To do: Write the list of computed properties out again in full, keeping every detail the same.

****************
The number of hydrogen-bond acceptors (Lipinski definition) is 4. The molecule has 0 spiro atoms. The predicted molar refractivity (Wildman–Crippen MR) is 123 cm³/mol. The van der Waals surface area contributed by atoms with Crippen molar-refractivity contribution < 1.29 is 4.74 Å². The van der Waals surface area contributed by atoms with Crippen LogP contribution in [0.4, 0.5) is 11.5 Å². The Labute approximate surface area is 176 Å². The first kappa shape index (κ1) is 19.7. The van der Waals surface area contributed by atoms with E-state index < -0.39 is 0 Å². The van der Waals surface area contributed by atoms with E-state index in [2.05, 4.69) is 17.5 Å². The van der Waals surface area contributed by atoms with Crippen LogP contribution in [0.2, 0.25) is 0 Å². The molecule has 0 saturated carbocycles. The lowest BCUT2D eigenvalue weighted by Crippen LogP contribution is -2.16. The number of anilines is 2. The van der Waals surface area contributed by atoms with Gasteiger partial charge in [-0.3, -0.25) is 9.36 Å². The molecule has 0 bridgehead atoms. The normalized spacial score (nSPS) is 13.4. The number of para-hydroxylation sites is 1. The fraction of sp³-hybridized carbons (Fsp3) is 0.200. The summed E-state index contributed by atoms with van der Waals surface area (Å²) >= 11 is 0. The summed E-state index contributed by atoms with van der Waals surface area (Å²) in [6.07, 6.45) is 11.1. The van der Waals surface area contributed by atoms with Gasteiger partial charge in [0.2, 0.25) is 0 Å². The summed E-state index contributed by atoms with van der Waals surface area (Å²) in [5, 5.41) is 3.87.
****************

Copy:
The number of hydrogen-bond acceptors (Lipinski definition) is 4. The molecule has 0 spiro atoms. The predicted molar refractivity (Wildman–Crippen MR) is 123 cm³/mol. The van der Waals surface area contributed by atoms with Crippen molar-refractivity contribution < 1.29 is 4.74 Å². The van der Waals surface area contributed by atoms with Crippen LogP contribution in [0.4, 0.5) is 11.5 Å². The Labute approximate surface area is 176 Å². The first kappa shape index (κ1) is 19.7. The van der Waals surface area contributed by atoms with E-state index < -0.39 is 0 Å². The van der Waals surface area contributed by atoms with E-state index in [2.05, 4.69) is 17.5 Å². The van der Waals surface area contributed by atoms with Crippen LogP contribution in [0.2, 0.25) is 0 Å². The molecule has 0 saturated carbocycles. The lowest BCUT2D eigenvalue weighted by Crippen LogP contribution is -2.16. The number of anilines is 2. The van der Waals surface area contributed by atoms with Gasteiger partial charge in [-0.3, -0.25) is 9.36 Å². The molecule has 0 bridgehead atoms. The normalized spacial score (nSPS) is 13.4. The number of para-hydroxylation sites is 1. The fraction of sp³-hybridized carbons (Fsp3) is 0.200. The summed E-state index contributed by atoms with van der Waals surface area (Å²) >= 11 is 0. The summed E-state index contributed by atoms with van der Waals surface area (Å²) in [6.07, 6.45) is 11.1. The van der Waals surface area contributed by atoms with Gasteiger partial charge in [0.2, 0.25) is 0 Å². The summed E-state index contributed by atoms with van der Waals surface area (Å²) in [5, 5.41) is 3.87.